Why wouldn't Google have the right to take down content on it's websites at will? What law says they can't do this? I'm not saying Google or UMG is in the right ethically speaking, but everyone screaming, "ZOMG LAWSUIT!!!!!111oneoneone" is rather pointless.

    Google could do almost anything that it wanted to with respect to its own service by itself. Google is somewhat limited in what it can do with its own service through contracts with others. Moreso when one content provider seeks by contract to obtain the power to exlude other content providers from participating in Google's generally "open" service. The law -- section 1 of the Sherman Antitrust Act [wikipedia.org], among others, limits how and to what extend you can do that.

    "Every contract, combination in the form of trust or otherwise, or conspiracy, in restraint of trade or commerce among the several States, or with foreign nations, is declared to be illegal."

    Partnering with "all" content providers to generate money from content, and then permitting certain privileged content providers to have content from other content providers removed for private reasons strikes people as sketchy. I'd love to see the "rule of reason" analysis that prevents this from being an antitrust violation.

  • by JesseMcDonald (536341) on Friday December 16, 2011 @02:01PM (#38400394) Homepage

    There is a separate, private, secret agreement they have with UMG that basically allows them carte blanche to delete your video, though....

    No, it's the public ToS (in which they never actually promised to host your videos in perpetuity) which allows them to delete your video from their servers. The private agreement with UMG just commits them to doing so at UMG's request, rather than leaving it to their own discretion.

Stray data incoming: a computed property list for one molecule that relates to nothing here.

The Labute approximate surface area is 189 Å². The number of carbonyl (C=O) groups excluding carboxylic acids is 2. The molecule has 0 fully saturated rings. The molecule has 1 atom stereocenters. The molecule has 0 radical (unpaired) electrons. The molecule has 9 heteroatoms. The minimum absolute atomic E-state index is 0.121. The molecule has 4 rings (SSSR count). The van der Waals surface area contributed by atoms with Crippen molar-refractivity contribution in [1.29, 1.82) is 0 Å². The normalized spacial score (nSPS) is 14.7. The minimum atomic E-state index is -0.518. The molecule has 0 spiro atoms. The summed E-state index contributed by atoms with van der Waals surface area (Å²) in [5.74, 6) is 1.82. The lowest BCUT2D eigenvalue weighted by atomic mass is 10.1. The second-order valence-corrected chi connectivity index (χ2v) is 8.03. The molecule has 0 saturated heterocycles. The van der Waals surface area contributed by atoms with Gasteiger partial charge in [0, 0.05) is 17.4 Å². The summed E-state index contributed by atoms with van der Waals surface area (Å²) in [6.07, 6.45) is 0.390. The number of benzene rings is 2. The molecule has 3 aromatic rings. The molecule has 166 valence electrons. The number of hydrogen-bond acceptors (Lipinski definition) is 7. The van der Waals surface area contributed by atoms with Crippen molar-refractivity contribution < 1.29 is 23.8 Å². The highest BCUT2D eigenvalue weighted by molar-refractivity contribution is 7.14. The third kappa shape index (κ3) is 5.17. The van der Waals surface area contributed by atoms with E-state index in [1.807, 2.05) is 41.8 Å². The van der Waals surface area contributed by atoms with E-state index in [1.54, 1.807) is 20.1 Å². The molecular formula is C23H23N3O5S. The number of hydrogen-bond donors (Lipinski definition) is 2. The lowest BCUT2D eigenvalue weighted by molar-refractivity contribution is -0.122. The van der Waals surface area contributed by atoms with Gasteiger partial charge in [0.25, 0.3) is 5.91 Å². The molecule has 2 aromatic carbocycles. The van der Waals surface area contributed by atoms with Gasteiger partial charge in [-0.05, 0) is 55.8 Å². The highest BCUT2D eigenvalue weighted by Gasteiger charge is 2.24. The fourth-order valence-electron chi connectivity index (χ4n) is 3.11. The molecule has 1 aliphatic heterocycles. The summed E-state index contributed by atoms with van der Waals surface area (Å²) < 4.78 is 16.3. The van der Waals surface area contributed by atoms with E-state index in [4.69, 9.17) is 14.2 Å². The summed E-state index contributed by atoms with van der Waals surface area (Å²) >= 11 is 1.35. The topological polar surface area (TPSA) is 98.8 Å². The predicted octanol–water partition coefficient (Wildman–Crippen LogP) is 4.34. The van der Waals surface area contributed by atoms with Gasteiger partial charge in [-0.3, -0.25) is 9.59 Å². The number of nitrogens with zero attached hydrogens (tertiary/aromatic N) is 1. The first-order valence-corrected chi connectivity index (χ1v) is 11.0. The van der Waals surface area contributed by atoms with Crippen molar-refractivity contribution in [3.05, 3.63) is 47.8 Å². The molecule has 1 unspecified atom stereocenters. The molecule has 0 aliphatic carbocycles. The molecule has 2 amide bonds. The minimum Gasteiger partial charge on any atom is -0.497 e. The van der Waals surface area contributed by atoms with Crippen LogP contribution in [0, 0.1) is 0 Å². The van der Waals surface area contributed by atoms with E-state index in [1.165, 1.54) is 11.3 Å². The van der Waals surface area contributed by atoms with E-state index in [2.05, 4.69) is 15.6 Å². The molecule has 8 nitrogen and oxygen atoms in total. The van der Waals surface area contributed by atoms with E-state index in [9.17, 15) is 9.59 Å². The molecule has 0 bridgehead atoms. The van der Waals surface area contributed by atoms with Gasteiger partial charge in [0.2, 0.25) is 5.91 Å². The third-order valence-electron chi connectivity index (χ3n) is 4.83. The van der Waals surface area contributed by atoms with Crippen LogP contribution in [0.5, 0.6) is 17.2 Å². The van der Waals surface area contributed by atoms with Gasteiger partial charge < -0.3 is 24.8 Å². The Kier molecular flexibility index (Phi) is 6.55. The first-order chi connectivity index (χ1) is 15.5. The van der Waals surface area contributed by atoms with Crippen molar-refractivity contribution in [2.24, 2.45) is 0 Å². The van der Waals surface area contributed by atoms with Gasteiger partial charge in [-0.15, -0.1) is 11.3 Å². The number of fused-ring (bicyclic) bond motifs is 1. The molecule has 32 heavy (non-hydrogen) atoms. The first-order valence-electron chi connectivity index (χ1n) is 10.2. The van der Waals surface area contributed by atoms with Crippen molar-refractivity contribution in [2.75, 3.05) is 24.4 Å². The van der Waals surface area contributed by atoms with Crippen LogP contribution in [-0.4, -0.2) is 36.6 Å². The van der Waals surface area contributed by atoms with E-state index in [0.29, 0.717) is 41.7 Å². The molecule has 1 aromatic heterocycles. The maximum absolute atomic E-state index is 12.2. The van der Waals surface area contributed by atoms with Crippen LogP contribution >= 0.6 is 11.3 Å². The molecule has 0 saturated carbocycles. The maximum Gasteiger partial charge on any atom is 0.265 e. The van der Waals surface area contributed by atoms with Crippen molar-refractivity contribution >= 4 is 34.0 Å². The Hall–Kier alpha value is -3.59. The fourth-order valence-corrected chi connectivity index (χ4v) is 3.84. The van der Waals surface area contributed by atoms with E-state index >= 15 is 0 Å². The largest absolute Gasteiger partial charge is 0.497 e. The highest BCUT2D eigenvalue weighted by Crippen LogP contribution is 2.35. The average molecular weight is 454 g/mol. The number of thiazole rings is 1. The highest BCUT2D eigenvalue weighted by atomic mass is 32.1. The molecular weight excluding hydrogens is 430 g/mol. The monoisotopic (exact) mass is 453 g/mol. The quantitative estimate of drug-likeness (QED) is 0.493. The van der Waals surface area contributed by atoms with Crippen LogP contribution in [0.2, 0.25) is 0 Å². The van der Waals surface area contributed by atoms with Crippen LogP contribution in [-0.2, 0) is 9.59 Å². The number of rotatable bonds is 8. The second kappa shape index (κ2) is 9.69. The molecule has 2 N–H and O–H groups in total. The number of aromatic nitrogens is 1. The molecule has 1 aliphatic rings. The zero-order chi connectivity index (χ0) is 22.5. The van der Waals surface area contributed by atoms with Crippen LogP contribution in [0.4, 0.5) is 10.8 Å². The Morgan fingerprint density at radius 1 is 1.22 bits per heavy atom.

• by Tekfactory (937086) on Friday December 16, 2011 @02:10PM (#38400536) Homepage

    It took me a while to find this story

    http://yro.slashdot.org/story/11/09/13/1811250/Hotfile-Sues-Warner-Bros-Over-Abuse-of-Takedown-Tool [slashdot.org]

    The record labels were caught abusing the anti-piracy tools that Google gave them to police their own content.

  • by thomasw_lrd (1203850) on Friday December 16, 2011 @02:27PM (#38400812)

    Oblig Giants in the Playground lin

    http://www.giantitp.com/comics/oots0763.html [giantitp.com]

  • by ShakaUVM (157947) on Friday December 16, 2011 @02:36PM (#38400978) Homepage Journal

    >>I have to wonder if Google would agree with this.

    Why wouldn't they? If they're rational, they'll takedown every video as soon as they get a complaint from a major rightsholder, regardless of the merits. From a purely business and legal perspective.

    I watched pretty much the entirety of the SOPA hearings live yesterday, and the people opposed to it (Lofgren D-San Jose and Issa R-Vista, mainly) pointed out the weakness in the takedown regime. Basically, if an entity responds to a takedown notice by taking it down, that ends any threat of legal action from people with real legal budgets. Regardless of the merits of the notice.

    This creates a scenario where big rights holders can basically put a bullet into an website they don't like - Lofgren referenced a website taken down for a year (with no compensation or even charges filed) for copyright infringement for showing a video that they had permission for. The RIAA asserted copyright - when they did not, in fact - but nothing happened to them.